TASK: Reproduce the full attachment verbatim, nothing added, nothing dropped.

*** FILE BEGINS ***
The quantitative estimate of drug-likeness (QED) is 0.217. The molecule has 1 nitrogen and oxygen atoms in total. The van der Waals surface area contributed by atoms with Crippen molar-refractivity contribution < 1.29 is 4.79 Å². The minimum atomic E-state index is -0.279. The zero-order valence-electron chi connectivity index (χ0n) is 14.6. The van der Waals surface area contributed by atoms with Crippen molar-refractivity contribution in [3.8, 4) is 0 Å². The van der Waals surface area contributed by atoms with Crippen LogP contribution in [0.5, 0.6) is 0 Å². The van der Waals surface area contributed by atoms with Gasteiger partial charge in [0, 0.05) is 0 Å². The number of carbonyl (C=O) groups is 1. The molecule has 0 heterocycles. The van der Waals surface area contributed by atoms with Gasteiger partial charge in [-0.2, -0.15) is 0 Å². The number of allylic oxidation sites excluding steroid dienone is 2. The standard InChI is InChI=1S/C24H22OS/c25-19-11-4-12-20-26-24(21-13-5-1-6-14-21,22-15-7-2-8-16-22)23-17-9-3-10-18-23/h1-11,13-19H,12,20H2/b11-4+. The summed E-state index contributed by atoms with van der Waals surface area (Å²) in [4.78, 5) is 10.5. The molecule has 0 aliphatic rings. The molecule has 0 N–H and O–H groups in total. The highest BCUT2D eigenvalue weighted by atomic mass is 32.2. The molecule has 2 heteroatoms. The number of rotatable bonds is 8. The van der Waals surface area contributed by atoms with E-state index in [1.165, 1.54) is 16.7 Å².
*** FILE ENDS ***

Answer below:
The quantitative estimate of drug-likeness (QED) is 0.217. The molecule has 1 nitrogen and oxygen atoms in total. The van der Waals surface area contributed by atoms with Crippen molar-refractivity contribution < 1.29 is 4.79 Å². The minimum atomic E-state index is -0.279. The zero-order valence-electron chi connectivity index (χ0n) is 14.6. The van der Waals surface area contributed by atoms with Crippen molar-refractivity contribution in [3.8, 4) is 0 Å². The van der Waals surface area contributed by atoms with Crippen LogP contribution in [0.5, 0.6) is 0 Å². The van der Waals surface area contributed by atoms with Gasteiger partial charge in [0, 0.05) is 0 Å². The number of carbonyl (C=O) groups is 1. The molecule has 0 heterocycles. The van der Waals surface area contributed by atoms with Gasteiger partial charge in [-0.2, -0.15) is 0 Å². The number of allylic oxidation sites excluding steroid dienone is 2. The standard InChI is InChI=1S/C24H22OS/c25-19-11-4-12-20-26-24(21-13-5-1-6-14-21,22-15-7-2-8-16-22)23-17-9-3-10-18-23/h1-11,13-19H,12,20H2/b11-4+. The summed E-state index contributed by atoms with van der Waals surface area (Å²) in [4.78, 5) is 10.5. The molecule has 0 aliphatic rings. The molecule has 0 N–H and O–H groups in total. The highest BCUT2D eigenvalue weighted by atomic mass is 32.2. The molecule has 2 heteroatoms. The number of rotatable bonds is 8. The van der Waals surface area contributed by atoms with E-state index in [1.165, 1.54) is 16.7 Å².